Newsletter of the Canadian Association of Recycling Industries
Volume 6, No. 12, December 2014
WORKING IN COLD WEATHER
Working in cold weather can increase an employee’s risk of injury and of dangerous conditions such as trench foot, frostbite, and hypothermia. Wearing appropriate clothing and understanding the warning signs of cold exposure can reduce the risks of these dangerous conditions.
Layering light, loose clothing will help provide thermal insulation. Outer layers should be waterproof and appropriate to the temperature range and type of activity of the work environment. Protecting the face, hands and feet is essential, even under safety equipment. Add a liner under a hard hat to help prevent heat loss.
Working in moderate (above-freezing) cold temperatures increases the risk of musculoskeletal injuries, so employees should be encouraged to warm up with stretching exercises before handling heavy material. Prolonged exposure to moderate cold and damp while wearing constricting footwear may also result in a condition known as trench foot.
Mild symptoms include reddening of the skin, numbness, swelling, and pain; more serious cases can result in nerve damage or gangrene. Keep a spare pair of dry socks on hand and remove boots and wet socks after work.
Frostbite afflicts extremities such as fingers, nose, toes, ears and cheeks, causing them to become numb and hard. In its early stages (“frostnip”), skin may look blotchy or pale and there may be a feeling of “pins and needles.” A tiny white dot may appear on the nose or on the tip of one or more fingers. Symptoms of full frostbite include numbness, itching, burning or sharp pain in the affected area. Use warm body surfaces to heat the affected area, and get into a warm, dry environment as soon as possible. If caught quickly, the effects of frostbite are reversible.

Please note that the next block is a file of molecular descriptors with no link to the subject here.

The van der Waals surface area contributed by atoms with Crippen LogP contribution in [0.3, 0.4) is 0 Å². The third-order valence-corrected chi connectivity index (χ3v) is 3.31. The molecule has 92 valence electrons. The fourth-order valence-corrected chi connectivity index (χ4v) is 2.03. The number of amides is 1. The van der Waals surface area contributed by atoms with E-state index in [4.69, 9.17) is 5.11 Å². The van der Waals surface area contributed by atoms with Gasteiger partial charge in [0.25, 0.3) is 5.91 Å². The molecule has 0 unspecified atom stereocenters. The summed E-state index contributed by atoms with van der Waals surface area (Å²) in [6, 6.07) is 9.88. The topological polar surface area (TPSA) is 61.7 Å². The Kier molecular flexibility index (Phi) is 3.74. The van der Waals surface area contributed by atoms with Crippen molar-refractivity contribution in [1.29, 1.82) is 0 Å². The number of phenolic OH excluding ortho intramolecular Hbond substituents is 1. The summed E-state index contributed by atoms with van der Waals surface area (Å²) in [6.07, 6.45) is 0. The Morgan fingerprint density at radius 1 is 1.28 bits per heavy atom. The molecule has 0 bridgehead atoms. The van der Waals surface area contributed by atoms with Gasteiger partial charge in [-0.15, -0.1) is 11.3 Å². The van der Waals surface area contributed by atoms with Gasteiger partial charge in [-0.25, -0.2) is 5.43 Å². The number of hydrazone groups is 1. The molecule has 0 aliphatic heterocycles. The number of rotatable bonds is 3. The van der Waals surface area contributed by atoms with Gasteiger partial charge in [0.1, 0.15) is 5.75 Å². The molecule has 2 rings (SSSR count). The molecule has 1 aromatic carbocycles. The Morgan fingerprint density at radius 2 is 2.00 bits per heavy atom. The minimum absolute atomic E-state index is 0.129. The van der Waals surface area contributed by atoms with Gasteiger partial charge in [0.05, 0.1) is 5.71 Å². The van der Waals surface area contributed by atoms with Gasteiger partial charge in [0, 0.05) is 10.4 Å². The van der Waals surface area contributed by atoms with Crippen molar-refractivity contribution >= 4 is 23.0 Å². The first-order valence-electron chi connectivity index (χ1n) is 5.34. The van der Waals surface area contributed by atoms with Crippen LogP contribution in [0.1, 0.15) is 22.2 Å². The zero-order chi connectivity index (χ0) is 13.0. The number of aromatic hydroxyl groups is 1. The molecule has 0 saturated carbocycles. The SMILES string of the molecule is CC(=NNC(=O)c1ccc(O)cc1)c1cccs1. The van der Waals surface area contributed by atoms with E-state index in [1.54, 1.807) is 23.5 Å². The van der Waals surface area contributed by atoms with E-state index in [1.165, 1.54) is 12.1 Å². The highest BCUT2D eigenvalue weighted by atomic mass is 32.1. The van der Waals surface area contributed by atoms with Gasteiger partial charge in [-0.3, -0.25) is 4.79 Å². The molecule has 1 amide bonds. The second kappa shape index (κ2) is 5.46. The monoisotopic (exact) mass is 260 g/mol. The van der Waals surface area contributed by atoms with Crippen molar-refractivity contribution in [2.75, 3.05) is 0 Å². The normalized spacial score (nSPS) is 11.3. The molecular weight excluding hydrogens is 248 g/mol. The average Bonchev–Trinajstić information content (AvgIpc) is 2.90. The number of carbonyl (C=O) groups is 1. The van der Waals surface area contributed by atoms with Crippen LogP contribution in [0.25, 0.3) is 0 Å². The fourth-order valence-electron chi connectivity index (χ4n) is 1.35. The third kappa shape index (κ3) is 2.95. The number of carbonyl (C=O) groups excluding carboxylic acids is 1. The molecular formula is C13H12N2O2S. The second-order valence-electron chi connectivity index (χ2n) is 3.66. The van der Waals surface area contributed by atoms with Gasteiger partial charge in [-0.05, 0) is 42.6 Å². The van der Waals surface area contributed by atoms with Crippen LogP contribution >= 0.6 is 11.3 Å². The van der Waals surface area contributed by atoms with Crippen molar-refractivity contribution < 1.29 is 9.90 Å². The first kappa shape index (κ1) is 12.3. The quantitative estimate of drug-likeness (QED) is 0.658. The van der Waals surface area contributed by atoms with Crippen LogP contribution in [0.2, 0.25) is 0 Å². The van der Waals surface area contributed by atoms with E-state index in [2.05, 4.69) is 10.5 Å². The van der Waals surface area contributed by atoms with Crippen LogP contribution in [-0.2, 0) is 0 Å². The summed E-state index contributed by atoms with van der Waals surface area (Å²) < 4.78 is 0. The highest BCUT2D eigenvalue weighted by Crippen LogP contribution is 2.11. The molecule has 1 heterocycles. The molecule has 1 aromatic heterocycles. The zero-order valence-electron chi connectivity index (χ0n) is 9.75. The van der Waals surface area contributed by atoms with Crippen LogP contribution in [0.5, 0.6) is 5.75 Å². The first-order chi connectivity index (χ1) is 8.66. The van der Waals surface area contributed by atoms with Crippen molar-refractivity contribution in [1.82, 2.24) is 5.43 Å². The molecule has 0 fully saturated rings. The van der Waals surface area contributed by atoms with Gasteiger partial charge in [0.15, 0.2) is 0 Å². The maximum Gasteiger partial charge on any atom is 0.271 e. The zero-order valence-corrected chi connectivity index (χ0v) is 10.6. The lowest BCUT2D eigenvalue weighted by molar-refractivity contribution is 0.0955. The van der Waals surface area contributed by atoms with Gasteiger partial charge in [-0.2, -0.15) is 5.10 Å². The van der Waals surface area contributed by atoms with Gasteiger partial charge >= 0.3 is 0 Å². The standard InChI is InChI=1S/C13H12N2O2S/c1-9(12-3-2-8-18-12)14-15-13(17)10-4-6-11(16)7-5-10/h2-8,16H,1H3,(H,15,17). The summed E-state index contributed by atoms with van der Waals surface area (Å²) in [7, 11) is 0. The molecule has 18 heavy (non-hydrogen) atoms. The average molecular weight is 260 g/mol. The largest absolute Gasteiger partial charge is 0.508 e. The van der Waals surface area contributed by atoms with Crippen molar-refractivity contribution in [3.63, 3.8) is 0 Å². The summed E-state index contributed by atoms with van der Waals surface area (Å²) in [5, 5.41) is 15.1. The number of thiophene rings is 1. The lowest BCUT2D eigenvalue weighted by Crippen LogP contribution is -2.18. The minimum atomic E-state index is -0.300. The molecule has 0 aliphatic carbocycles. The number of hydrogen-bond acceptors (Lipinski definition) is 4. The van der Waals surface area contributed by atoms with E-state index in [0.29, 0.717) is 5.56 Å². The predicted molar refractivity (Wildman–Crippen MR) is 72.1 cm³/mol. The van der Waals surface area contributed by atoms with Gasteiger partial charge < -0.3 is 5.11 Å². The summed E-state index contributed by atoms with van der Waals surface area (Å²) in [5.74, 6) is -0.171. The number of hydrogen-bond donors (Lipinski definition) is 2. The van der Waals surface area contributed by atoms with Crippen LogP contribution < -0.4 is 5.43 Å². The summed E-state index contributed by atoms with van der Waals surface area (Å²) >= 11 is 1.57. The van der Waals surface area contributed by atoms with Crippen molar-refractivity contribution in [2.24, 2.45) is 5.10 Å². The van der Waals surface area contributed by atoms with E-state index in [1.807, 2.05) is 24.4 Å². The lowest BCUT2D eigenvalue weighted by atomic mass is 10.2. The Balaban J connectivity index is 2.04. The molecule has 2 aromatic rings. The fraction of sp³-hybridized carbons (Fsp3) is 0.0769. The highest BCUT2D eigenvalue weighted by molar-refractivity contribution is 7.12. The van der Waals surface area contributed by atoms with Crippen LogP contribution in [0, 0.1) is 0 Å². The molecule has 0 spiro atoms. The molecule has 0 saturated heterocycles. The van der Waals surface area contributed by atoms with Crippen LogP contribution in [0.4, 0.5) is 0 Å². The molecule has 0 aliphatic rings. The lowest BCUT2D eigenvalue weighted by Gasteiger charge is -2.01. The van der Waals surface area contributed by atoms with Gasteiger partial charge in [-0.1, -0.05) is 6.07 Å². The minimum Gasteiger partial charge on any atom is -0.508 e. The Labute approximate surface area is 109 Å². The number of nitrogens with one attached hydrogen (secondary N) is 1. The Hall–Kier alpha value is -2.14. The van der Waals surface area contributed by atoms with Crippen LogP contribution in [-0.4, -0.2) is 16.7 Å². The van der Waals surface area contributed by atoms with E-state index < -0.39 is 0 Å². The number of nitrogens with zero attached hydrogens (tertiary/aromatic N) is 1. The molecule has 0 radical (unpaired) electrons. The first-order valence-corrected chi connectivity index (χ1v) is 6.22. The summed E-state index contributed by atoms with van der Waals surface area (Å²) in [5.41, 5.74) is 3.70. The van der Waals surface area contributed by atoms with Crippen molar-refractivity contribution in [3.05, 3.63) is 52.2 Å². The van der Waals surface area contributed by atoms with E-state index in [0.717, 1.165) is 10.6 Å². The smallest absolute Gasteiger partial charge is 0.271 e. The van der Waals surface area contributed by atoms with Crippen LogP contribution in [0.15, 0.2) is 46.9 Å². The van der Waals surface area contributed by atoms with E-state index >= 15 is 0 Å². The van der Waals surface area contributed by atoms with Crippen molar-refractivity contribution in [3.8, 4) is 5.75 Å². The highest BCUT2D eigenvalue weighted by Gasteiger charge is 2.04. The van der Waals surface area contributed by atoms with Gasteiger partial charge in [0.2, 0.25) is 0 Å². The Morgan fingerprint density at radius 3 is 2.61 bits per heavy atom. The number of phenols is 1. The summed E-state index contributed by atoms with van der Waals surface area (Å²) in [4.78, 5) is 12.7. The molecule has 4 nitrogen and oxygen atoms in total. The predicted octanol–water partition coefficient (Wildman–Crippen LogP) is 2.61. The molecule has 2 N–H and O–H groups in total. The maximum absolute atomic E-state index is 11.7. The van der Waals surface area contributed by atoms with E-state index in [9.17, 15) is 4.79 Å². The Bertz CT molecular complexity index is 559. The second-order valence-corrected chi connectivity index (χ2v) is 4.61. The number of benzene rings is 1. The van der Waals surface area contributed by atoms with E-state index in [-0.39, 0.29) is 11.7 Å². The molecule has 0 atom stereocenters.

Hypothermia is a condition that sets in when a person’s core body temperature drops below 95 degrees, and can be fatal. In extreme cold temperatures, employees should work in pairs—never alone. Hypothermia can impair the brain and muscles so a victim will be unable to recognize their own signs and symptoms. Early signs of hypothermia include mumbling or slurred speech, stumbling, and difficulty holding onto objects. As it progresses the person may begin shivering uncontrollably and be unable to think straight. Anyone suffering these symptoms should be taken immediately to a warm environment.
If the person’s symptoms do not to improve within a short time, seek medical attention.
The member who presented Bill 193 to the Quebec National Assembly is M. Marc Picard. He was erroneously named in the November issue of the PULSE newsletter. CARI apologizes for the error.
CARI’S 74th Annual Convention
June 25–27, 2015
Delta St. John’s
St. John’s, Newfoundland
OTHER UPCOMING EVENTS
14th International Electronics Recycling Congress 2015
January 21-23, 2015 Salzburg, Austria
MRAI Indian Metals Recycling Conference
February 5 & 6, 2015 Powai, India
OARA Trade Show & Convention
March 26-28 Toronto, ON
ISRI’s Annual Convention and Exposition
April 21-25, 2015 Vancouver, B.C.
Canadian Association of Recycling Industries
130 Albert Street Suite 1906
Ottawa, On K1P 5G4